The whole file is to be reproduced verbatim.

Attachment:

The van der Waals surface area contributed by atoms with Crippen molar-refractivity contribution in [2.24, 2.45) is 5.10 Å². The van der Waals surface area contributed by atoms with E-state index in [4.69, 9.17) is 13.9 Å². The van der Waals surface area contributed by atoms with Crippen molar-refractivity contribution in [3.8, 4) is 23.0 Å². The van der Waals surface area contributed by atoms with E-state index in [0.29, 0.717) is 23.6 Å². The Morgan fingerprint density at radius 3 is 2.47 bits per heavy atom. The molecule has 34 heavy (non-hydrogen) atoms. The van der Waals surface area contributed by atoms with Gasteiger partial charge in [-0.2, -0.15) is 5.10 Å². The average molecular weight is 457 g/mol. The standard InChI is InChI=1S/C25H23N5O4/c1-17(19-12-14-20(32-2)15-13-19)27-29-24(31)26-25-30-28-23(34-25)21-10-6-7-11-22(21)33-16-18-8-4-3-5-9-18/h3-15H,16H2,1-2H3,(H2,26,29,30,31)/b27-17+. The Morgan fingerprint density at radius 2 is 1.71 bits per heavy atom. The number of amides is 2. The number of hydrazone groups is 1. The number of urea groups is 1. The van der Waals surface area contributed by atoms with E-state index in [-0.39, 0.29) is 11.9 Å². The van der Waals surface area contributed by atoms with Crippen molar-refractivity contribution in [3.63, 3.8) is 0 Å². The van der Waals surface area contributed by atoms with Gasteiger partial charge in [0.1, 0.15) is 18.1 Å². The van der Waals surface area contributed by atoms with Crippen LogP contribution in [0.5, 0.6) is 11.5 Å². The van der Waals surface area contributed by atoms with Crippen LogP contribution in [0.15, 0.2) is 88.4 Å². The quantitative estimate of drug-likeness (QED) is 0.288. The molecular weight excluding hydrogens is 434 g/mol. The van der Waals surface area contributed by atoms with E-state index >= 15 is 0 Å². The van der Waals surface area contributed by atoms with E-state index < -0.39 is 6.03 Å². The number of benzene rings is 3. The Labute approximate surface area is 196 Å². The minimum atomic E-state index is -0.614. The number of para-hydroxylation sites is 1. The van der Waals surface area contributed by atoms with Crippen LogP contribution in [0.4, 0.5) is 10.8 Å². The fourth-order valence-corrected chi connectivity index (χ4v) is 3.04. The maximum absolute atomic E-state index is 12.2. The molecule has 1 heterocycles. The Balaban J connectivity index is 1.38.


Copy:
The van der Waals surface area contributed by atoms with Crippen molar-refractivity contribution in [2.24, 2.45) is 5.10 Å². The van der Waals surface area contributed by atoms with E-state index in [4.69, 9.17) is 13.9 Å². The van der Waals surface area contributed by atoms with Crippen molar-refractivity contribution in [3.8, 4) is 23.0 Å². The van der Waals surface area contributed by atoms with E-state index in [0.29, 0.717) is 23.6 Å². The Morgan fingerprint density at radius 3 is 2.47 bits per heavy atom. The molecule has 34 heavy (non-hydrogen) atoms. The van der Waals surface area contributed by atoms with Gasteiger partial charge in [-0.2, -0.15) is 5.10 Å². The average molecular weight is 457 g/mol. The standard InChI is InChI=1S/C25H23N5O4/c1-17(19-12-14-20(32-2)15-13-19)27-29-24(31)26-25-30-28-23(34-25)21-10-6-7-11-22(21)33-16-18-8-4-3-5-9-18/h3-15H,16H2,1-2H3,(H2,26,29,30,31)/b27-17+. The Morgan fingerprint density at radius 2 is 1.71 bits per heavy atom. The number of amides is 2. The number of hydrazone groups is 1. The number of urea groups is 1. The van der Waals surface area contributed by atoms with E-state index in [-0.39, 0.29) is 11.9 Å². The van der Waals surface area contributed by atoms with Crippen molar-refractivity contribution in [3.63, 3.8) is 0 Å². The van der Waals surface area contributed by atoms with Gasteiger partial charge in [0.1, 0.15) is 18.1 Å². The van der Waals surface area contributed by atoms with Crippen LogP contribution in [0.5, 0.6) is 11.5 Å². The van der Waals surface area contributed by atoms with Crippen LogP contribution in [0.15, 0.2) is 88.4 Å². The quantitative estimate of drug-likeness (QED) is 0.288. The molecular weight excluding hydrogens is 434 g/mol. The van der Waals surface area contributed by atoms with E-state index >= 15 is 0 Å². The van der Waals surface area contributed by atoms with E-state index < -0.39 is 6.03 Å². The number of benzene rings is 3. The Labute approximate surface area is 196 Å². The minimum atomic E-state index is -0.614. The number of para-hydroxylation sites is 1. The van der Waals surface area contributed by atoms with Crippen LogP contribution in [0.4, 0.5) is 10.8 Å². The fourth-order valence-corrected chi connectivity index (χ4v) is 3.04. The maximum absolute atomic E-state index is 12.2. The molecule has 1 heterocycles. The Balaban J connectivity index is 1.38.